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The Prime Meridian

The line marker outside the Observatory

Latitude and Longitude are the means by which a ship is able to discover its whereabouts, and thus be able to navigate safely. They are, of course, imaginary lines drawn on the face of the Earth. It was a relatively simple job to discover latitude by measuring the height of the sun, but longitude was a different matter in earlier centuries. It was discovered that if one compared the time shown on two clocks, one adjusted to keep showing local time and the other remaining unaltered, the longitude could be calculated, but the problem was that the clocks of the period were not accurate enough, especially those capable of running aboard ships. Errors of a few minutes could all too frequently cause mistakes possibly leading to shipwreck.

Greenwich Observatory was set up by King Charles II in 1675 to study means of fixing longitude, and became the acknowledged world authority on the subject. An International Meridian Conference was convened at Washington in 1884 and the delegates recommended to their respective governments that Greenwich should be adopted as the prime meridian. The decision was by no means unanimous. A Canadian delegate, Sanford Fleming, produced figures showing that 72% of the world's shipping used Greenwich as prime meridian, with the remaining 28% divided among ten different meridians. The French, for political reasons, said that they would only accept Greenwich as the prime meridian if Great Britain adopted the metric system. Over the following years the various governments adopted Greenwich officially as prime meridian, with only France going its own way. A bill was passed eventually in 1911 but stayed on the statute books until 1978 when France adopted Universal Time.

GMT is mean solar time, with midday defined as the at the time at which the sun crosses the Greenwich Meridian, 0 degrees longitude. Because the Earth's orbit is elliptical, the sun doesn't appear to move against the stars at a constant speed, so a hypothetical mean sun is used, imagined to travel at a constant speed, the average of the sun's actual speed. A second is defined as 1/86400th of a mean solar day.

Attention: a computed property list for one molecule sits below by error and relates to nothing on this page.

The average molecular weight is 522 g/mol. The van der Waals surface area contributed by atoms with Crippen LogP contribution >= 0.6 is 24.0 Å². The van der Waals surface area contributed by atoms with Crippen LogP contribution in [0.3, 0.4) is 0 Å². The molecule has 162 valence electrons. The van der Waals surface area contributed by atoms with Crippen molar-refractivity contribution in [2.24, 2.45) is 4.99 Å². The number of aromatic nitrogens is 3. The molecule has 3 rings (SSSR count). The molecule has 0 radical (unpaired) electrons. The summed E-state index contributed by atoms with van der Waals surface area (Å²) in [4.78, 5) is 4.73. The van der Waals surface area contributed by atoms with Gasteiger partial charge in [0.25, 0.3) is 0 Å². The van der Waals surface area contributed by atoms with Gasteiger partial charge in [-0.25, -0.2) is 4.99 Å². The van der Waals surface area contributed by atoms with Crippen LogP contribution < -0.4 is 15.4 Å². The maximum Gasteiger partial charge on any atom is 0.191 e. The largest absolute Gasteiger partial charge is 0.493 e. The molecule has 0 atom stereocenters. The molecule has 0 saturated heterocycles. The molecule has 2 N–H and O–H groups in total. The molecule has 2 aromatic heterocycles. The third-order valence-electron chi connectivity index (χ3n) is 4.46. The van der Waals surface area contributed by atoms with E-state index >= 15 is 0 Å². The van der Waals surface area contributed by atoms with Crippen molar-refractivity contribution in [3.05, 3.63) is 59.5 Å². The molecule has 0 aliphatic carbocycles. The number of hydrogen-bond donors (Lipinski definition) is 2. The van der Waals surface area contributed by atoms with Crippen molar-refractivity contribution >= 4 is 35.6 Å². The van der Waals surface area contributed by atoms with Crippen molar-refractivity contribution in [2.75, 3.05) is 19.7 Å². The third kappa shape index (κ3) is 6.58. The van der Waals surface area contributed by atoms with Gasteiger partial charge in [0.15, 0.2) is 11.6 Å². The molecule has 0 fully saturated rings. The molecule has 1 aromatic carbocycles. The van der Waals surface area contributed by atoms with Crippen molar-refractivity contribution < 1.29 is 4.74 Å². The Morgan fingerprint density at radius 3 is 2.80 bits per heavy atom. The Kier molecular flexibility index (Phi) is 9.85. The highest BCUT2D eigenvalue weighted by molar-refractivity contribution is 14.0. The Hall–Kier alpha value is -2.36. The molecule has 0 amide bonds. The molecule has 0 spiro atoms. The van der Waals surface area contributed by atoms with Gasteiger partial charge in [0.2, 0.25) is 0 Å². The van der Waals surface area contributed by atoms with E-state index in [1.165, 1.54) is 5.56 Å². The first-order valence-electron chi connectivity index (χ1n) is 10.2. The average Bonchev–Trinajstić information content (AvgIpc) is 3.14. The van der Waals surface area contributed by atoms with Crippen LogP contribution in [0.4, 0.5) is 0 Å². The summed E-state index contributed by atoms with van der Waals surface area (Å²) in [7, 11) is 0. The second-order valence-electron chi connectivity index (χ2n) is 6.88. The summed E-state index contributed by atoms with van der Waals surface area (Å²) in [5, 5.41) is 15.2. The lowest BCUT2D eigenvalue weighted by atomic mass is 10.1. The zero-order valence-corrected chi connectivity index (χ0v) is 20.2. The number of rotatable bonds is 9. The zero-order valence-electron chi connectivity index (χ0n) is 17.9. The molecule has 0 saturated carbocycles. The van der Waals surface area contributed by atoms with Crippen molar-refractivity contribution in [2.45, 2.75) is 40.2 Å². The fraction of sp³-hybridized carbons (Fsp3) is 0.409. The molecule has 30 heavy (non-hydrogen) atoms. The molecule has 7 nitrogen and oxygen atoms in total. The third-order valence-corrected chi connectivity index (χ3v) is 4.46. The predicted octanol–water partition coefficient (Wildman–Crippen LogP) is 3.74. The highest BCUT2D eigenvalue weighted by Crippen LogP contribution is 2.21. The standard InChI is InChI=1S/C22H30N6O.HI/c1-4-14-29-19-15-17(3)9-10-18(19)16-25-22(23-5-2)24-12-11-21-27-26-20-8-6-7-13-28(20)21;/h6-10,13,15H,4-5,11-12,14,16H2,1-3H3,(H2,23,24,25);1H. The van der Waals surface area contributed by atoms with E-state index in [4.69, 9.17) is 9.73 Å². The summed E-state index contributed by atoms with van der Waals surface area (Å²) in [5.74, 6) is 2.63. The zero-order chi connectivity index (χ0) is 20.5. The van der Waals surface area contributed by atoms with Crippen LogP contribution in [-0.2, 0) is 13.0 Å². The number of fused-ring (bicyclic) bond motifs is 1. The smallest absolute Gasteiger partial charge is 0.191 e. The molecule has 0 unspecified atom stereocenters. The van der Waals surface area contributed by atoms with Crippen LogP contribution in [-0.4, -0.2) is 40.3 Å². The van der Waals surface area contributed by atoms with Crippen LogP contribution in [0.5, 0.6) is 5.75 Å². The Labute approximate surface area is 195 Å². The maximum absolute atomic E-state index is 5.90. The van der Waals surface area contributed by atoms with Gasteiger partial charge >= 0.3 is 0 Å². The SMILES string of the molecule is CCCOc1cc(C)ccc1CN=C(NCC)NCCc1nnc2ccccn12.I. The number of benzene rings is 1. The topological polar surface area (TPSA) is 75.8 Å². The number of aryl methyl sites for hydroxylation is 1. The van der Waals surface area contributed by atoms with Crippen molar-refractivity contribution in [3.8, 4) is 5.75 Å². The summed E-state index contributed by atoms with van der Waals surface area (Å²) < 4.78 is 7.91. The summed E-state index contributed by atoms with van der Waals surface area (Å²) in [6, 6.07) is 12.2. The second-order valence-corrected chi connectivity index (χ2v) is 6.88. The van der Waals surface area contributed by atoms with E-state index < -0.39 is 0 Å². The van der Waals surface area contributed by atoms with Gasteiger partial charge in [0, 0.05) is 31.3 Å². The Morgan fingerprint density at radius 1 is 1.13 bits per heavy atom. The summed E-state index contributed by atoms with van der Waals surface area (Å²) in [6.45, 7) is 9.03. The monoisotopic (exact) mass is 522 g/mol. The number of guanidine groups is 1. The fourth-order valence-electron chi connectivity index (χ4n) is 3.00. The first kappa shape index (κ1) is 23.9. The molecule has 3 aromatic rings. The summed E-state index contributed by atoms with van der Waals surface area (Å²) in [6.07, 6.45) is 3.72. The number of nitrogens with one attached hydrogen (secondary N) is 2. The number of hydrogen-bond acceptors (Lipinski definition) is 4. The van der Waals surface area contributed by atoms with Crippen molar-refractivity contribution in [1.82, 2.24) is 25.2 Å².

Later scientists found that, because of wobbles in the planetary orbit, they needed a more exact measurement of a second, and in 1967 brought in Universal Co-ordinated Time (known as UTC for some reason, rather than UCT). This defines a second by relating it to radiation emitted from a caesium-133 atom. UTC has officially replaced GMT, but for all but the most exact time measurements they are the same, and most people still refer to GMT. Ironically, UTC is co-ordinated from Paris, although it is based on Greenwich, not Paris time.

In the courtyard of the Observatory, and just outside, are brass strips set in the ground and walls marking the exact site of the line of the meridian. It is therefore possible to stand astride the line, with a foot in each hemisphere; a favourite tourist occupation.

The line marker in the Observatory courtyard The clock

The line marker in the Observatory courtyard.

The clock set in the wall of the Observatory.